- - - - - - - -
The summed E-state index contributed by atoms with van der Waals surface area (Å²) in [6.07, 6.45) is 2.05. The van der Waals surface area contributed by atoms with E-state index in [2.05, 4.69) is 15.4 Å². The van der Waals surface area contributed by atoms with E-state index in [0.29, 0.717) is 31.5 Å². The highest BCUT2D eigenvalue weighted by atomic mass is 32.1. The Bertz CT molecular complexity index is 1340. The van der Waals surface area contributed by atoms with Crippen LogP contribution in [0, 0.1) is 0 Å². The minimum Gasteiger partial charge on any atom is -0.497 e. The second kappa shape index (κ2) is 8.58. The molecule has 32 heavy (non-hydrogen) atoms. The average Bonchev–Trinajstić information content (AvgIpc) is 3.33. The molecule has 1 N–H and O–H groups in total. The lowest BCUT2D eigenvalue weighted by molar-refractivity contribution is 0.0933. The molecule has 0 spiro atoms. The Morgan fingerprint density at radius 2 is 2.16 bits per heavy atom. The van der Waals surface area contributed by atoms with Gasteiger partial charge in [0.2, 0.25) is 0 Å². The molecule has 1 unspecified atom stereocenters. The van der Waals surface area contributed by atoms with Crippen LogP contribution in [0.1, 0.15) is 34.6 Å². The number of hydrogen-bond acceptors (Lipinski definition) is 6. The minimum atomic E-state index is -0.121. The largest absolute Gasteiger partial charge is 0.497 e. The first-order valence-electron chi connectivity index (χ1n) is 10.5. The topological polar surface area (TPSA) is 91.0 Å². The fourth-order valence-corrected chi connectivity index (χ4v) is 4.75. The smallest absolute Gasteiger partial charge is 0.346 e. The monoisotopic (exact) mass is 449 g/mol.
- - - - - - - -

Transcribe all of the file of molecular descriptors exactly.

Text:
The summed E-state index contributed by atoms with van der Waals surface area (Å²) in [6.07, 6.45) is 2.05. The van der Waals surface area contributed by atoms with E-state index in [2.05, 4.69) is 15.4 Å². The van der Waals surface area contributed by atoms with E-state index in [0.29, 0.717) is 31.5 Å². The highest BCUT2D eigenvalue weighted by atomic mass is 32.1. The Bertz CT molecular complexity index is 1340. The van der Waals surface area contributed by atoms with Crippen LogP contribution in [0, 0.1) is 0 Å². The minimum Gasteiger partial charge on any atom is -0.497 e. The second kappa shape index (κ2) is 8.58. The molecule has 32 heavy (non-hydrogen) atoms. The average Bonchev–Trinajstić information content (AvgIpc) is 3.33. The molecule has 1 N–H and O–H groups in total. The lowest BCUT2D eigenvalue weighted by molar-refractivity contribution is 0.0933. The molecule has 0 spiro atoms. The Morgan fingerprint density at radius 2 is 2.16 bits per heavy atom. The van der Waals surface area contributed by atoms with Gasteiger partial charge in [0.2, 0.25) is 0 Å². The molecule has 1 unspecified atom stereocenters. The van der Waals surface area contributed by atoms with Crippen LogP contribution in [0.1, 0.15) is 34.6 Å². The number of hydrogen-bond acceptors (Lipinski definition) is 6. The minimum atomic E-state index is -0.121. The largest absolute Gasteiger partial charge is 0.497 e. The first-order valence-electron chi connectivity index (χ1n) is 10.5. The topological polar surface area (TPSA) is 91.0 Å². The fourth-order valence-corrected chi connectivity index (χ4v) is 4.75. The smallest absolute Gasteiger partial charge is 0.346 e. The monoisotopic (exact) mass is 449 g/mol.